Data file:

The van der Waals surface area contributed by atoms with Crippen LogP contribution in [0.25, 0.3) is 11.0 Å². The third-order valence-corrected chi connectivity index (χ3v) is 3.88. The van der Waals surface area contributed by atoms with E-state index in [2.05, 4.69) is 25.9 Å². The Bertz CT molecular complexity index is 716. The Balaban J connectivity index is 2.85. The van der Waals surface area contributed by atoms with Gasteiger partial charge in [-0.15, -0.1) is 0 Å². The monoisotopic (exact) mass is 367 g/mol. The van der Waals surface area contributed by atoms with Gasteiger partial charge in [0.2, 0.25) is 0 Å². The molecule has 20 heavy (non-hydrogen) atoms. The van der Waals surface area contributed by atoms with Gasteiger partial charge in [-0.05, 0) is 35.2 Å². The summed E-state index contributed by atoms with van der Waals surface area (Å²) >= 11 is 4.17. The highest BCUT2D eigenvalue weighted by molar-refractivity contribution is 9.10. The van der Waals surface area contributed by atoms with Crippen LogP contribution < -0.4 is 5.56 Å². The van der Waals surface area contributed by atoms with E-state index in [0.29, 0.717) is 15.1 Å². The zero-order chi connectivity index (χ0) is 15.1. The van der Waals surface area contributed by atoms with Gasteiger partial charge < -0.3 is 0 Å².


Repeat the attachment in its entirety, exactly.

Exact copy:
The van der Waals surface area contributed by atoms with Crippen LogP contribution in [0.25, 0.3) is 11.0 Å². The third-order valence-corrected chi connectivity index (χ3v) is 3.88. The van der Waals surface area contributed by atoms with E-state index in [2.05, 4.69) is 25.9 Å². The Bertz CT molecular complexity index is 716. The Balaban J connectivity index is 2.85. The van der Waals surface area contributed by atoms with Gasteiger partial charge in [-0.15, -0.1) is 0 Å². The monoisotopic (exact) mass is 367 g/mol. The van der Waals surface area contributed by atoms with Gasteiger partial charge in [0.2, 0.25) is 0 Å². The molecule has 20 heavy (non-hydrogen) atoms. The van der Waals surface area contributed by atoms with Gasteiger partial charge in [-0.05, 0) is 35.2 Å². The summed E-state index contributed by atoms with van der Waals surface area (Å²) >= 11 is 4.17. The highest BCUT2D eigenvalue weighted by molar-refractivity contribution is 9.10. The van der Waals surface area contributed by atoms with Crippen LogP contribution < -0.4 is 5.56 Å². The van der Waals surface area contributed by atoms with E-state index in [0.29, 0.717) is 15.1 Å². The zero-order chi connectivity index (χ0) is 15.1. The van der Waals surface area contributed by atoms with Gasteiger partial charge < -0.3 is 0 Å².